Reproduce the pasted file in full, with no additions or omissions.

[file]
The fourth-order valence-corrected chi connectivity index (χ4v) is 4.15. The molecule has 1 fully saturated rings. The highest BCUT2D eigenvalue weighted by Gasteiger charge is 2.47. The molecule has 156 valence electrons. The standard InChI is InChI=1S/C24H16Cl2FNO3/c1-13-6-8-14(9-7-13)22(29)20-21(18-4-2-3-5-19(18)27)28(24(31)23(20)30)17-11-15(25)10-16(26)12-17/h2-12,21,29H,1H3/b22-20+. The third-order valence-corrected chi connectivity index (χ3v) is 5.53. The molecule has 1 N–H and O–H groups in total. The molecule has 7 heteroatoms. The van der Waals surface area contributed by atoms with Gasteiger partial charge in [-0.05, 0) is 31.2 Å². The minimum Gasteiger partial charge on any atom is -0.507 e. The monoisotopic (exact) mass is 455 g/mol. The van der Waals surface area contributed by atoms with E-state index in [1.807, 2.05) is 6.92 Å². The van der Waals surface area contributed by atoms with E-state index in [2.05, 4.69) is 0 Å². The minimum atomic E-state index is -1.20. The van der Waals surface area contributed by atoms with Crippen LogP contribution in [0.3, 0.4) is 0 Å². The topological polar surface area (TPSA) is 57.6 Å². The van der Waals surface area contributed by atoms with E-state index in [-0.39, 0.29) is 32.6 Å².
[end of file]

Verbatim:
The fourth-order valence-corrected chi connectivity index (χ4v) is 4.15. The molecule has 1 fully saturated rings. The highest BCUT2D eigenvalue weighted by Gasteiger charge is 2.47. The molecule has 156 valence electrons. The standard InChI is InChI=1S/C24H16Cl2FNO3/c1-13-6-8-14(9-7-13)22(29)20-21(18-4-2-3-5-19(18)27)28(24(31)23(20)30)17-11-15(25)10-16(26)12-17/h2-12,21,29H,1H3/b22-20+. The third-order valence-corrected chi connectivity index (χ3v) is 5.53. The molecule has 1 N–H and O–H groups in total. The molecule has 7 heteroatoms. The van der Waals surface area contributed by atoms with Gasteiger partial charge in [-0.05, 0) is 31.2 Å². The minimum Gasteiger partial charge on any atom is -0.507 e. The monoisotopic (exact) mass is 455 g/mol. The van der Waals surface area contributed by atoms with E-state index in [1.807, 2.05) is 6.92 Å². The van der Waals surface area contributed by atoms with E-state index in [2.05, 4.69) is 0 Å². The minimum atomic E-state index is -1.20. The van der Waals surface area contributed by atoms with Crippen LogP contribution in [0.3, 0.4) is 0 Å². The topological polar surface area (TPSA) is 57.6 Å². The van der Waals surface area contributed by atoms with E-state index in [-0.39, 0.29) is 32.6 Å².